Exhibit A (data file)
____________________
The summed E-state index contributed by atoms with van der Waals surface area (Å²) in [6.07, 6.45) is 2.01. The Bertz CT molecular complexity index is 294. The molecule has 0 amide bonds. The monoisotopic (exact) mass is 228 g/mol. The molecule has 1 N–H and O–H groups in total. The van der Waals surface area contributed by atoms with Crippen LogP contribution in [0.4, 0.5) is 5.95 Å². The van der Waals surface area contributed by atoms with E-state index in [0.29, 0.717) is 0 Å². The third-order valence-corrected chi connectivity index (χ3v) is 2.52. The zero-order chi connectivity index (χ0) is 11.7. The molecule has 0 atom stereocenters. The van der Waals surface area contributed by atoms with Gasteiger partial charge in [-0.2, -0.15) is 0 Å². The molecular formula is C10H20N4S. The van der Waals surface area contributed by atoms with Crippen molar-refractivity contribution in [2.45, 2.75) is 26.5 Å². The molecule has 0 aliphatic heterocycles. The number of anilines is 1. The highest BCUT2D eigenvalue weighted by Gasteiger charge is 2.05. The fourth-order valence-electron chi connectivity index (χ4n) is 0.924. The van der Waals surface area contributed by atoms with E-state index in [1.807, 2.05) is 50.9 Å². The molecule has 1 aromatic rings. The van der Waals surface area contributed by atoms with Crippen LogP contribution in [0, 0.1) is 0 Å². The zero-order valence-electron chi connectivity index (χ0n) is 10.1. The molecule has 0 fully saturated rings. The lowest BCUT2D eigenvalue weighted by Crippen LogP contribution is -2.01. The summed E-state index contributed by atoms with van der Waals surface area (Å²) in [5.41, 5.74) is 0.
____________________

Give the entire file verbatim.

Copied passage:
The summed E-state index contributed by atoms with van der Waals surface area (Å²) in [6.07, 6.45) is 2.01. The Bertz CT molecular complexity index is 294. The molecule has 0 amide bonds. The monoisotopic (exact) mass is 228 g/mol. The molecule has 1 N–H and O–H groups in total. The van der Waals surface area contributed by atoms with Crippen LogP contribution in [0.4, 0.5) is 5.95 Å². The van der Waals surface area contributed by atoms with E-state index in [0.29, 0.717) is 0 Å². The third-order valence-corrected chi connectivity index (χ3v) is 2.52. The zero-order chi connectivity index (χ0) is 11.7. The molecule has 0 atom stereocenters. The van der Waals surface area contributed by atoms with Gasteiger partial charge in [-0.2, -0.15) is 0 Å². The molecular formula is C10H20N4S. The van der Waals surface area contributed by atoms with Crippen molar-refractivity contribution in [2.45, 2.75) is 26.5 Å². The molecule has 0 aliphatic heterocycles. The number of anilines is 1. The highest BCUT2D eigenvalue weighted by Gasteiger charge is 2.05. The fourth-order valence-electron chi connectivity index (χ4n) is 0.924. The van der Waals surface area contributed by atoms with E-state index in [1.807, 2.05) is 50.9 Å². The molecule has 1 aromatic rings. The van der Waals surface area contributed by atoms with Crippen LogP contribution in [0, 0.1) is 0 Å². The zero-order valence-electron chi connectivity index (χ0n) is 10.1. The molecule has 0 fully saturated rings. The lowest BCUT2D eigenvalue weighted by Crippen LogP contribution is -2.01. The summed E-state index contributed by atoms with van der Waals surface area (Å²) in [5.41, 5.74) is 0.